Natalie Weber has experienced the healing power of music firsthand: Her father had colon cancer a couple of years ago.

Natalie Weber has experienced the healing power of music firsthand: Her father had colon cancer a couple of years ago.

"I remember he told me after one of my violin lessons that was the only thing that helped him calm down and feel better after going through chemotherapy," Weber said.

Robert Weber, now senior director of pharmaceutical services at the Ohio State University Medical Center, noticed someone playing the piano at the James Cancer Hospital, and told his daughter about it. This summer, Natalie Weber is one of the 20 MusicCare volunteers who perform a couple times a week in various areas of the James for cancer patients.

"The MusicCare program holds tremendous value at The James, as it brings beautiful live music into the hospital environment," said Alejandra Ferrer, music therapist and coordinator for MusicCare. "The music helps to normalize the unfamiliar medical setting and aids in the quality of stay/wait time for patients and their families. Both patients and staff report the soothing and calming benefits hearing a MusicCare volunteer brings."

"I wanted to do that, because I saw how much of an impact cancer had on my life, and I wanted to help other people with it," Natalie said. "It's really helped a lot of people, and it has helped me, too."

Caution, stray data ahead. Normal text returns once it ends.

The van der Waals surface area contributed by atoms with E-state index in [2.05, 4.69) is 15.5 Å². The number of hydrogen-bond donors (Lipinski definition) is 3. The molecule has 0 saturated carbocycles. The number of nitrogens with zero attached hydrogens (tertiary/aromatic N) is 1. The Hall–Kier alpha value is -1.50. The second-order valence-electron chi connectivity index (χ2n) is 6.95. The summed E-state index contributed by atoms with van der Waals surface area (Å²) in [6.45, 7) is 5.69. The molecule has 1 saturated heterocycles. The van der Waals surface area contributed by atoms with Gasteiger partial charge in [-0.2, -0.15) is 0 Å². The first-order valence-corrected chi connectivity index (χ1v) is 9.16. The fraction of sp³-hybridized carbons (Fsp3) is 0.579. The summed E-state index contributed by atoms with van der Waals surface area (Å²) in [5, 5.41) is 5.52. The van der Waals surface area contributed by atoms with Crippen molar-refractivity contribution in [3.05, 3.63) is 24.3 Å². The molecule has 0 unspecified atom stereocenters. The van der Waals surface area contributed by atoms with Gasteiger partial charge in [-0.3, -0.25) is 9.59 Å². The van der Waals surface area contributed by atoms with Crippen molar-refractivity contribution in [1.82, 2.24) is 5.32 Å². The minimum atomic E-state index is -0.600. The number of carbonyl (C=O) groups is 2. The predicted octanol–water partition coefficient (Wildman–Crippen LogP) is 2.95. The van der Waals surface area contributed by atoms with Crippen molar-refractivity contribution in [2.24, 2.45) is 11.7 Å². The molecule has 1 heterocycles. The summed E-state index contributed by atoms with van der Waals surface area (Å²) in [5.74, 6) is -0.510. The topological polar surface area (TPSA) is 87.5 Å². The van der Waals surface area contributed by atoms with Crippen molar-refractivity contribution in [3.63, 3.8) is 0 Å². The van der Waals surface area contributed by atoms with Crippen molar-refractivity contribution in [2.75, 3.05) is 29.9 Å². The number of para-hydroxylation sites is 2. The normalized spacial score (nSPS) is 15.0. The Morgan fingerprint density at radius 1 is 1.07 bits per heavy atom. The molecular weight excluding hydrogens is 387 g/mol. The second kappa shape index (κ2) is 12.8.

Natalie is going into her junior year at Davidson High School.

"She's a mature and conscientious-enough girl that can handle some of the difficult aspects of doing something like that," said Mark Sholl, director of orchestras at Davidson. "Obviously she wouldn't have done it if she weren't a caring-enough kid. She's ideally suited to do something like this."

Weber said she plays slow folk songs that are familiar-sounding and soothing, but "once in a while they'll request 'Somewhere over the Rainbow' or something like that."

Ironically, Weber said she doesn't like hospitals, but she does like to help those in need. Sometimes, her playing has helped patients and families get through particularly trying times.

"A lady came up to me because she saw me standing with my violin and said, 'Were you the one playing the violin up on the eighth floor?' I said yes. She said, 'You saved my husband's life today.'

"I just looked at her. She said, 'My husband was having a lumbar puncture (spinal tap), and you started playing at the exact moment when he was going to have this done. You completely calmed down the entire room and you got all of us through it.'

"It's those types of things that make you want to come back and play for people," Weber said.